There's a fantastic article on Alternet right now called "Reflections from a Former Anti-Abortion Activist" – a must-read for those on both sides of the abortion debate. The article, written by the intelligent, thoughtful, and truly pro-life Elizabeth Wardle, is an excerpt from the recently published Abortion Under Attack: Women on the Challenges Facing Choice. If this article is any indication, the book may not be a bad investment, especially for those who believe that the best way to move forward amidst the current political deadlock on abortion is to broaden, rather than narrow, the conversation.
Wardle's story isn't particularly shocking or sensational: growing up, she was a self-described "chaste, Christian, small-town, pro-life teenager from a happy home with two parents." She began to rethink her views on abortion when she arrived at college-she encountered points of view on sex and gender that were different from the ones she grew up with, her classes raised her historical and social consciousness, and she started to seriously contemplate what she would do, as a girl coming from a fundamentalist Christian family, if she accidentally got pregnant. Slowly, through a combination of empathy, contemplation, and pragmatism, her rigid views on the unacceptability of abortion for all women changed, and she now considers herself pro-choice.
Casey Murschel is the Executive Director of NARAL Pro-Choice South Dakota and a state legislator.
By now, I'm sure most of you have heard about the role that my state, South Dakota, is playing in the most recent attack on reproductive freedom and privacy. With Referred Law 6, the voters of South Dakota will have a chance to repeal a ban on nearly all abortions- including in cases of rape and incest. Early polling shows most South Dakotans are ready to repeal the ban, so the ban's supporters are launching a deceptive ad campaign.
While there are many different misleading statements in this ad, I'd like to focus on what I see as one of the worst, and try to dispel this deceptive message. The ad claims, "Victims of rape and incest can still access the best options for medical care, compassion and justice and this can include the morning after pill."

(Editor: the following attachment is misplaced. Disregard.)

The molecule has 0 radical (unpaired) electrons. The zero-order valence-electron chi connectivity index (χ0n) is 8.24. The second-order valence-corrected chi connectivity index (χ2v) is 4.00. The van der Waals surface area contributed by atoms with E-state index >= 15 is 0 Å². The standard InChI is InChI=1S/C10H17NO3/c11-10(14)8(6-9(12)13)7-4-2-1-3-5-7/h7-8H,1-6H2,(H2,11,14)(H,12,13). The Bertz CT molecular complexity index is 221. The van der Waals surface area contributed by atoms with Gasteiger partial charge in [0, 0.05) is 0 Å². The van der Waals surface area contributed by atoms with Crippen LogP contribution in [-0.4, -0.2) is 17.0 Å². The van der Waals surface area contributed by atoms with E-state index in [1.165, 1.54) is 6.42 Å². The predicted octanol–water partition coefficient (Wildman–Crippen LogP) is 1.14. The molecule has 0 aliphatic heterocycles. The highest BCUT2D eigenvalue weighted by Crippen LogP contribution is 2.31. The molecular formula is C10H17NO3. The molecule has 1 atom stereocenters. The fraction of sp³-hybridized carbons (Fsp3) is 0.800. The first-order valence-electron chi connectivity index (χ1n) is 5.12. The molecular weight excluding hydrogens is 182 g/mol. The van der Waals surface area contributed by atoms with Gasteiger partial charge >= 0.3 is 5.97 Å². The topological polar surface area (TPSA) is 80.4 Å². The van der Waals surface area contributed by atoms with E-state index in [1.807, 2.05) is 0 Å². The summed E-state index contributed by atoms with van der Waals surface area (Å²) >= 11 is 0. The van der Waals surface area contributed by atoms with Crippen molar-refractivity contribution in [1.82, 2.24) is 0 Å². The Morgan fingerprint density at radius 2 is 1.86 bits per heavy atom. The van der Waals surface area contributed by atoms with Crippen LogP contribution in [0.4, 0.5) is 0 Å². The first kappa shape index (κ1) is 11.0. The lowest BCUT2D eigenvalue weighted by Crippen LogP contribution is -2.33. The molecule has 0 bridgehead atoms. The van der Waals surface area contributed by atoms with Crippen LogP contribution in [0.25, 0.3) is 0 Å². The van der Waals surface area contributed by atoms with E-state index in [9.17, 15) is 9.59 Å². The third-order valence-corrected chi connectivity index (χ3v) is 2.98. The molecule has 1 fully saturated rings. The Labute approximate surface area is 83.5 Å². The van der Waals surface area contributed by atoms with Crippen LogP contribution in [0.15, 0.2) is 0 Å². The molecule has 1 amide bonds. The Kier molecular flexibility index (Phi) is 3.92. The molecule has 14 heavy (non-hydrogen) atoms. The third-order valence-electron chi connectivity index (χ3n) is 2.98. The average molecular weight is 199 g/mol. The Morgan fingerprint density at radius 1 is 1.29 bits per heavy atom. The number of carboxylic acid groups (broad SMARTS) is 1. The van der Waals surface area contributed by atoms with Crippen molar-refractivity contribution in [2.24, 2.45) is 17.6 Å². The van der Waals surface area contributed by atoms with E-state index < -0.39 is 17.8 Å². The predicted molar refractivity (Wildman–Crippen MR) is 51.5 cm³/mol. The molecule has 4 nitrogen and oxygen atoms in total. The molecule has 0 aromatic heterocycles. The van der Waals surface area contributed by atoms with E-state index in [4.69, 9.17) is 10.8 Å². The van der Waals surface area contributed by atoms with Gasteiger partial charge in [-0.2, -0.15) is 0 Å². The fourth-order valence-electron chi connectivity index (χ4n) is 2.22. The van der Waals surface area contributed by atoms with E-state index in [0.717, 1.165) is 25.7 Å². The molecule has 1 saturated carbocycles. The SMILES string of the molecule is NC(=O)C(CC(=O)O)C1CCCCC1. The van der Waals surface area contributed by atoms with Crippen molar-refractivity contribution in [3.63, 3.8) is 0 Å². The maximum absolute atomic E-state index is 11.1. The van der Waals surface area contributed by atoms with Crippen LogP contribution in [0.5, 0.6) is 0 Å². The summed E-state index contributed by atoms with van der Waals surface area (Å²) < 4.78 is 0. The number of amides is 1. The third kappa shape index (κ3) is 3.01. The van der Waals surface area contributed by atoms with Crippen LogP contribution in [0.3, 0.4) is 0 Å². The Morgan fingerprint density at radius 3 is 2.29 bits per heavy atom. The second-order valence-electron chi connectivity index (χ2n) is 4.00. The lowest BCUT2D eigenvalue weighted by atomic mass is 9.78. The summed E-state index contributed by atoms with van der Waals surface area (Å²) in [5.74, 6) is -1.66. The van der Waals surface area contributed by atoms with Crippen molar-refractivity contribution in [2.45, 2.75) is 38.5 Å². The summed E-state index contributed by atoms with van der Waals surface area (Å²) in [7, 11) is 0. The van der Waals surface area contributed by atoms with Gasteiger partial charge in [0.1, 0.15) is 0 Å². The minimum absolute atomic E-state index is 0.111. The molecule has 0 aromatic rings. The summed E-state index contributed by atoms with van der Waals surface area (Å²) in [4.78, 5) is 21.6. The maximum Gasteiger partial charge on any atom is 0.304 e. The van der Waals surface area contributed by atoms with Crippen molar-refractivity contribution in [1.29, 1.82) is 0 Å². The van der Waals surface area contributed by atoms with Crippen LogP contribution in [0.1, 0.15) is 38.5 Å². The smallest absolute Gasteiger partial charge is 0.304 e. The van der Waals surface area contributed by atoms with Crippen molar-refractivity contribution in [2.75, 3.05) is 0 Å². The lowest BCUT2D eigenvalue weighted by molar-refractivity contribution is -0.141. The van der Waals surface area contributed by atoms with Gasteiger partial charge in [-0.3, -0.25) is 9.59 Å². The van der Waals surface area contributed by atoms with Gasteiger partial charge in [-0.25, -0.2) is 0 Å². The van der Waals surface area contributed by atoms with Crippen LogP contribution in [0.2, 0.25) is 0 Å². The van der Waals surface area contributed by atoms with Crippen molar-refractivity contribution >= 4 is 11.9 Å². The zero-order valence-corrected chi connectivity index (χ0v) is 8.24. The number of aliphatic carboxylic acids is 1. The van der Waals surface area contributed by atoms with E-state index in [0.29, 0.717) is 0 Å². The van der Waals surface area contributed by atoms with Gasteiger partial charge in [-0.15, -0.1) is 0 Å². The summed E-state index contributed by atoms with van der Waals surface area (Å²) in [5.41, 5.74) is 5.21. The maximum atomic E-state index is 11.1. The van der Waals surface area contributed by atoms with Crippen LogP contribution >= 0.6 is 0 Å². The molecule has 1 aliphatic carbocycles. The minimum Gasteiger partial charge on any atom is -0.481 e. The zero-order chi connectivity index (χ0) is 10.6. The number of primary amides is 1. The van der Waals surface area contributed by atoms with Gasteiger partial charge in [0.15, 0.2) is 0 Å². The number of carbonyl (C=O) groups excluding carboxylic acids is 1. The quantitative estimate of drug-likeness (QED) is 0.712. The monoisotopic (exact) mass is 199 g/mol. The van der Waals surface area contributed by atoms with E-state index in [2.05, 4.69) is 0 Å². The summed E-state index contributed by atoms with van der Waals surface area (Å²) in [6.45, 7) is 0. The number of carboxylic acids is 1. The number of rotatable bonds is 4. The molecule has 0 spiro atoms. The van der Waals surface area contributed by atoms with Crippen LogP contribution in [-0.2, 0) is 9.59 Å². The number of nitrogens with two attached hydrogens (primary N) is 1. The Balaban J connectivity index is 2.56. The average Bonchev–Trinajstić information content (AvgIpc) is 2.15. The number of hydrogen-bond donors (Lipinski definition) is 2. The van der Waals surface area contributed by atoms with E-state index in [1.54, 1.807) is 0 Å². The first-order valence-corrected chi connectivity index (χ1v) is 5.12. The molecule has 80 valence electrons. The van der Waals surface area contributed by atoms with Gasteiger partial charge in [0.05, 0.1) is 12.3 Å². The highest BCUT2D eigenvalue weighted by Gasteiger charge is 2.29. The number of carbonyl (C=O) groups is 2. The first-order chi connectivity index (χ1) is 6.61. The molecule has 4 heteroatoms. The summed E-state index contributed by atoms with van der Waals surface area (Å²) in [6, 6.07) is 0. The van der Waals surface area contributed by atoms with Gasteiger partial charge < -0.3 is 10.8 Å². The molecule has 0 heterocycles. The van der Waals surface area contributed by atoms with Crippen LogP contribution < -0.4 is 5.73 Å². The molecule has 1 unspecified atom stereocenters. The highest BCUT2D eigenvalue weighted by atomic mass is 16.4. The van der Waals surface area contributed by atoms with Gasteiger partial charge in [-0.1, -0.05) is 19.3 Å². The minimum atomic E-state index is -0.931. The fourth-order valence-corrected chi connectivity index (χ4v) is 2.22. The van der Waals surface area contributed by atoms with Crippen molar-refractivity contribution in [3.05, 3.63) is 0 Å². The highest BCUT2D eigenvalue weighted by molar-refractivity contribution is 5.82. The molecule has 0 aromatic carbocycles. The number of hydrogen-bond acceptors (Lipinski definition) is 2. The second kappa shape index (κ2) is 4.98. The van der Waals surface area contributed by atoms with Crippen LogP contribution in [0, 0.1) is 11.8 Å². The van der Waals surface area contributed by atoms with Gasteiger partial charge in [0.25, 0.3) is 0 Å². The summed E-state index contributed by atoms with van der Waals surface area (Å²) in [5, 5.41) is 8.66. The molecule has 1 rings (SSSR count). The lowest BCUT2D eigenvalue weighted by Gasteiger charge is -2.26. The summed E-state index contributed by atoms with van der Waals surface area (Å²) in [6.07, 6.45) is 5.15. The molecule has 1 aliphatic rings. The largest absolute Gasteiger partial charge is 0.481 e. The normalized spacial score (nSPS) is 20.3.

Kate Looby is the South Dakota State Director for Planned Parenthood Minnesota, North Dakota, South Dakota (PPMNS).
The one thing we have learned in the South Dakota fight against the ban on nearly all abortions is that our opponents will stop at nothing to keep the ban in place. In recent weeks a 13 year old boy showed up at a press conference dressed up as the Cat in the Hat. His message was the Seuss line that "a person's a person no matter how small." Unfortunately, the press conference he showed up at was one in which a victim of rape was courageously telling her story and instead of showing respect to the victim, the ban supporters tried to turn it into a circus.
In case you missed it, NewsHour did a segment on the South Dakota anti-abortion law that voters will considered in a ballot initiative this fall. It’s from March of this year.
As we get closer to the election, things are heating up in the campaign to defeat the South Dakota abortion ban. This morning I attended a briefing sponsored by the South Dakota Campaign for Healthy Families (SDCHF), NARAL Pro-Choice America, and Planned Parenthood Minnesota, North Dakota, South Dakota (PPMNS). Leaders from these organizations discussed the progress of the campaign, the implications that it has for other states and the nation, and gave a preview of the campaign's second TV ad.
Kate Looby is the South Dakota State Director for Planned Parenthood Minnesota, North Dakota, South Dakota (PPMNS). With this post she begins a regular series of updates she will provide RH Reality Check about the South Dakota ballot initiative.
The voters of South Dakota are being asked to decide whether or not they support a near total ban on abortion in our state. The only exception in the ban is to save the life of the woman. Section 3 of the bill which passed through the legislature and which Governor Rounds signed last winter does allow for the use of contraception – most of us weren't aware that we needed permission from the legislature to use birth control, but the opponents of legal abortion found it necessary to mention that in the bill.
The advertising has begun in South Dakota for the No on Six campaign, attempting to repeal that state's restrictive abortion ban passed by the legislature. The first ad from South Dakota Campaign for Healthy Families (SDCHF) introduces the prohibition on abortion and asks if "the victim of rape or incest should be left with no option" or "the mother whose health would be seriously threatened" and concludes "it just goes too far."